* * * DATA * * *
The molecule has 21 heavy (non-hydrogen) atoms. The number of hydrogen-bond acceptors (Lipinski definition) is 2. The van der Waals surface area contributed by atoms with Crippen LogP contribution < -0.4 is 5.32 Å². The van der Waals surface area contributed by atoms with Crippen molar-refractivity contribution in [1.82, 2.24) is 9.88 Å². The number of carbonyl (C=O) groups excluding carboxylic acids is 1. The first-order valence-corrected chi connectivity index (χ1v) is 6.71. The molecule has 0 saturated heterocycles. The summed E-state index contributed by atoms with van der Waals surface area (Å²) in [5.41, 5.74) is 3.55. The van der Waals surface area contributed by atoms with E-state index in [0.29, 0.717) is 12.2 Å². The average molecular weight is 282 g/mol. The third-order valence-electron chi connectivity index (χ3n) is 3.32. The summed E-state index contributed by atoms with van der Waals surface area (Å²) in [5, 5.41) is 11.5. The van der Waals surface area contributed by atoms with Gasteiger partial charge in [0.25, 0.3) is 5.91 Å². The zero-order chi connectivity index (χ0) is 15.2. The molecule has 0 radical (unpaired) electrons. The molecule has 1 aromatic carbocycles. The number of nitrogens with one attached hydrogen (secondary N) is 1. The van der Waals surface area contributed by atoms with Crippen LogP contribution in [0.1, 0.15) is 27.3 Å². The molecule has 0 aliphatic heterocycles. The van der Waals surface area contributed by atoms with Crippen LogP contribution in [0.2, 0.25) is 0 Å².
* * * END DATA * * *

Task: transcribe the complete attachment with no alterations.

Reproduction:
The molecule has 21 heavy (non-hydrogen) atoms. The number of hydrogen-bond acceptors (Lipinski definition) is 2. The van der Waals surface area contributed by atoms with Crippen LogP contribution < -0.4 is 5.32 Å². The van der Waals surface area contributed by atoms with Crippen molar-refractivity contribution in [1.82, 2.24) is 9.88 Å². The number of carbonyl (C=O) groups excluding carboxylic acids is 1. The first-order valence-corrected chi connectivity index (χ1v) is 6.71. The molecule has 0 saturated heterocycles. The summed E-state index contributed by atoms with van der Waals surface area (Å²) in [5.41, 5.74) is 3.55. The van der Waals surface area contributed by atoms with E-state index in [0.29, 0.717) is 12.2 Å². The average molecular weight is 282 g/mol. The third-order valence-electron chi connectivity index (χ3n) is 3.32. The summed E-state index contributed by atoms with van der Waals surface area (Å²) in [5, 5.41) is 11.5. The van der Waals surface area contributed by atoms with Gasteiger partial charge in [0.25, 0.3) is 5.91 Å². The zero-order chi connectivity index (χ0) is 15.2. The molecule has 0 radical (unpaired) electrons. The molecule has 1 aromatic carbocycles. The number of nitrogens with one attached hydrogen (secondary N) is 1. The van der Waals surface area contributed by atoms with Crippen LogP contribution in [0.1, 0.15) is 27.3 Å². The molecule has 0 aliphatic heterocycles. The van der Waals surface area contributed by atoms with Crippen LogP contribution in [0.2, 0.25) is 0 Å².